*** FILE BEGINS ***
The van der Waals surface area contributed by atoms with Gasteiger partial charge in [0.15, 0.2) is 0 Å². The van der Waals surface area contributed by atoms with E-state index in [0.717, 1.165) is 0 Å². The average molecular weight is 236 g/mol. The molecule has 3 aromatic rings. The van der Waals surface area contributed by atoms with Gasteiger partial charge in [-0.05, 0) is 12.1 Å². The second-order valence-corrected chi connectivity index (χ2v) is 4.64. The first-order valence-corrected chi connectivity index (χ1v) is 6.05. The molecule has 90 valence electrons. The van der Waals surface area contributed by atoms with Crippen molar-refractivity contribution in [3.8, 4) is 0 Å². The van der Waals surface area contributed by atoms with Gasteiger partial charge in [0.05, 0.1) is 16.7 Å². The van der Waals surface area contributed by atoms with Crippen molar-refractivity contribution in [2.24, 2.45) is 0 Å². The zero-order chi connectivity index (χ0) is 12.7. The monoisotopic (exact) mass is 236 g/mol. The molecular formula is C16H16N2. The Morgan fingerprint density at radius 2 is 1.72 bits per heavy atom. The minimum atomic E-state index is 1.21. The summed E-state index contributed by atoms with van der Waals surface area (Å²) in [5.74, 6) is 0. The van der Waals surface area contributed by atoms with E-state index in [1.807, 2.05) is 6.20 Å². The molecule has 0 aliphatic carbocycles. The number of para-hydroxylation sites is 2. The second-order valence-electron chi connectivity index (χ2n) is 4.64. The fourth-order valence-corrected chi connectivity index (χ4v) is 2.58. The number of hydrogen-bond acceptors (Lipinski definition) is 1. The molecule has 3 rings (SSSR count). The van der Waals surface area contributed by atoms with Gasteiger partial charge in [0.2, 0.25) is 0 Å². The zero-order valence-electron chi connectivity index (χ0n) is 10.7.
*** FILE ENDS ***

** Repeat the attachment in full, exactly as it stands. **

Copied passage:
The van der Waals surface area contributed by atoms with Gasteiger partial charge in [0.15, 0.2) is 0 Å². The van der Waals surface area contributed by atoms with E-state index in [0.717, 1.165) is 0 Å². The average molecular weight is 236 g/mol. The molecule has 3 aromatic rings. The van der Waals surface area contributed by atoms with Gasteiger partial charge in [-0.05, 0) is 12.1 Å². The second-order valence-corrected chi connectivity index (χ2v) is 4.64. The first-order valence-corrected chi connectivity index (χ1v) is 6.05. The molecule has 90 valence electrons. The van der Waals surface area contributed by atoms with Crippen molar-refractivity contribution in [3.8, 4) is 0 Å². The van der Waals surface area contributed by atoms with Gasteiger partial charge in [0.05, 0.1) is 16.7 Å². The van der Waals surface area contributed by atoms with Crippen molar-refractivity contribution in [2.24, 2.45) is 0 Å². The zero-order chi connectivity index (χ0) is 12.7. The monoisotopic (exact) mass is 236 g/mol. The molecular formula is C16H16N2. The Morgan fingerprint density at radius 2 is 1.72 bits per heavy atom. The minimum atomic E-state index is 1.21. The summed E-state index contributed by atoms with van der Waals surface area (Å²) in [5.74, 6) is 0. The van der Waals surface area contributed by atoms with E-state index in [1.807, 2.05) is 6.20 Å². The molecule has 0 aliphatic carbocycles. The number of para-hydroxylation sites is 2. The second-order valence-electron chi connectivity index (χ2n) is 4.64. The fourth-order valence-corrected chi connectivity index (χ4v) is 2.58. The number of hydrogen-bond acceptors (Lipinski definition) is 1. The molecule has 3 rings (SSSR count). The van der Waals surface area contributed by atoms with Gasteiger partial charge in [0.2, 0.25) is 0 Å². The zero-order valence-electron chi connectivity index (χ0n) is 10.7.